Tanah Merah, Singapore
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|• Malay||Tanah Merah|
|• Tamil||தானா மேரா|
Exterior of Tanah Merah MRT Station, located at the epicenter of the region
Rough extent of Tanah Merah along the eastern coast of Singapore
Tanah Merah (Chinese: 丹那美拉 Tamil: தானா மேரா), is a geographical region located along the south-eastern coast of the East Region of Singapore. Although its boundaries aren't exactly clear, it is often widely accepted that term "Tanah Merah", is used to refer to the southern coast of present-day Bedok, Tampines, Changi and Changi Bay.
The name "Tanah Merah" appears in the seventeenth century (1604) map by Manuel Godinho de Erédia on Singapore, and is referred as Tana Mera. This place name is likely to have been an important reference point for the orang laut (sea Gypsies) in their activities in the region.
The Malay name for this area is probably derived from British references to this area based on the various surveys done. The name is derived from the red lateritic cliffs along the coast that were visible from the sea, hence the name Tanah Merah or "red land". The earliest written reference comes from James Horsburgh's 1806 chart of "Singapore and Malacca", which has the name "Red Cliffs". Later, two sets of red cliffs were identified in Franklin and Jackson's 1830 map: "Large Red Cliff" (Tanah Merah area) and "Small Red Cliff" (present Bedok area) and "2nd Red Cliffs" (Tanah Merah area). J.E. Tassin's 1836 Map of Singapore refers to the area as "1st Red Cliffs" (Bedok area) and "2nd Red Cliffs" (Tanah Merah area). While the other place names in Singapore were mentioned by their Malay names in the above maps, this area was recorded by its English reference, which shows that it had not as yet been given a local name.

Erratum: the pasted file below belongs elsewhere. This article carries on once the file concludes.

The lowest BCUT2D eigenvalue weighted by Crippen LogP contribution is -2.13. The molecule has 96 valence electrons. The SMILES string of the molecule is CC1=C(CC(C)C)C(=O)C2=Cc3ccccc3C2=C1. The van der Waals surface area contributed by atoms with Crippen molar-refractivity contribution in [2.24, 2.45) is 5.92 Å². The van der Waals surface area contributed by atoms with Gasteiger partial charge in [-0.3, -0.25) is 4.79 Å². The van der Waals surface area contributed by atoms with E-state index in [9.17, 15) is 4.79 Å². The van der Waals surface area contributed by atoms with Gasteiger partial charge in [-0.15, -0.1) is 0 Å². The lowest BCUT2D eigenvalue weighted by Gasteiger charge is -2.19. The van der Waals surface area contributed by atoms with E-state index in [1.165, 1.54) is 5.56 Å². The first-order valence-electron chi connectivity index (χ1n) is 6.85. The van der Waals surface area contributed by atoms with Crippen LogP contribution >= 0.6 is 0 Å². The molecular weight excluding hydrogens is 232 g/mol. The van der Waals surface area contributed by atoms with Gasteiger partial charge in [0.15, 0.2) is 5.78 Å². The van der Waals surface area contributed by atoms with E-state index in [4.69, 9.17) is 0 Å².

Old maps also show the existence of Tanah Merah Road as early as the 1840s, which stretched from Kallang River to Changi Point. Now, the road ran mostly along the original route but was renamed Geylang Road, Changi Road and Upper Changi Road, with a section between Siglap Road and Tanah Merah Kechil Road lost after the hills of Chai Chee and Bedok were levelled, and another short section lost under Changi Airport. Later, the road leading to "Large Red Cliff" was named "Tanah Merah Besar Road" while the other was named "Tanah Merah Kechil Road". Besar means "large" while Kechil means "little" in Malay.
The presence of weathered lateritic soil provided the red-orange colouring of the area that led to its name even before Raffles' founding of Singapore. The exposed red lateritic soils were probably visible to many passing boats and hence the "landmark" was captured in early maps of Singapore.
When land reclamation works began in the early 1970s, most of the coastal hills were levelled and dumped into the sea to create the present East Coast. The East Coast Parkway was constructed almost completely on reclaimed land. The location of Tanah Merah Kechil cliff is where Temasek Primary School now stands. One can still see where the hills abruptly end at the junction of Bedok South Avenue 3 and Upper East Coast Road at one end, and New Upper Changi Road at the other end.